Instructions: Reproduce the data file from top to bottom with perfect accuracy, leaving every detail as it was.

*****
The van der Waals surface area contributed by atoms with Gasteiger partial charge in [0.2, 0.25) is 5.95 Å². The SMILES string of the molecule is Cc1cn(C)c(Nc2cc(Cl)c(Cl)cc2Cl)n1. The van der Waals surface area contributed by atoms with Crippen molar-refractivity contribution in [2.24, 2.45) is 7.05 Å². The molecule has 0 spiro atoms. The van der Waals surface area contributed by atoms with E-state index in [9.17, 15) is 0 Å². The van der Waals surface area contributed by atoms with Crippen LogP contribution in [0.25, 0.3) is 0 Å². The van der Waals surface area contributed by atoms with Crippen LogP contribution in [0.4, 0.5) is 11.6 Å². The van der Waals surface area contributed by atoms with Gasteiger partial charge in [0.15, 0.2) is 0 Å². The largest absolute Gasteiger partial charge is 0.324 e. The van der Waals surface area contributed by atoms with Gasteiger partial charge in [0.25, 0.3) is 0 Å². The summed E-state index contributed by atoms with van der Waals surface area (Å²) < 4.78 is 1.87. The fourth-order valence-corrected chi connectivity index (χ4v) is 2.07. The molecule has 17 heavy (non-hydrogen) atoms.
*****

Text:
The van der Waals surface area contributed by atoms with Gasteiger partial charge in [0.2, 0.25) is 5.95 Å². The SMILES string of the molecule is Cc1cn(C)c(Nc2cc(Cl)c(Cl)cc2Cl)n1. The van der Waals surface area contributed by atoms with Crippen molar-refractivity contribution in [2.24, 2.45) is 7.05 Å². The molecule has 0 spiro atoms. The van der Waals surface area contributed by atoms with E-state index in [9.17, 15) is 0 Å². The van der Waals surface area contributed by atoms with Crippen LogP contribution in [0.25, 0.3) is 0 Å². The van der Waals surface area contributed by atoms with Crippen LogP contribution in [0.4, 0.5) is 11.6 Å². The van der Waals surface area contributed by atoms with Gasteiger partial charge in [0.15, 0.2) is 0 Å². The largest absolute Gasteiger partial charge is 0.324 e. The van der Waals surface area contributed by atoms with Gasteiger partial charge in [0.25, 0.3) is 0 Å². The summed E-state index contributed by atoms with van der Waals surface area (Å²) < 4.78 is 1.87. The fourth-order valence-corrected chi connectivity index (χ4v) is 2.07. The molecule has 17 heavy (non-hydrogen) atoms.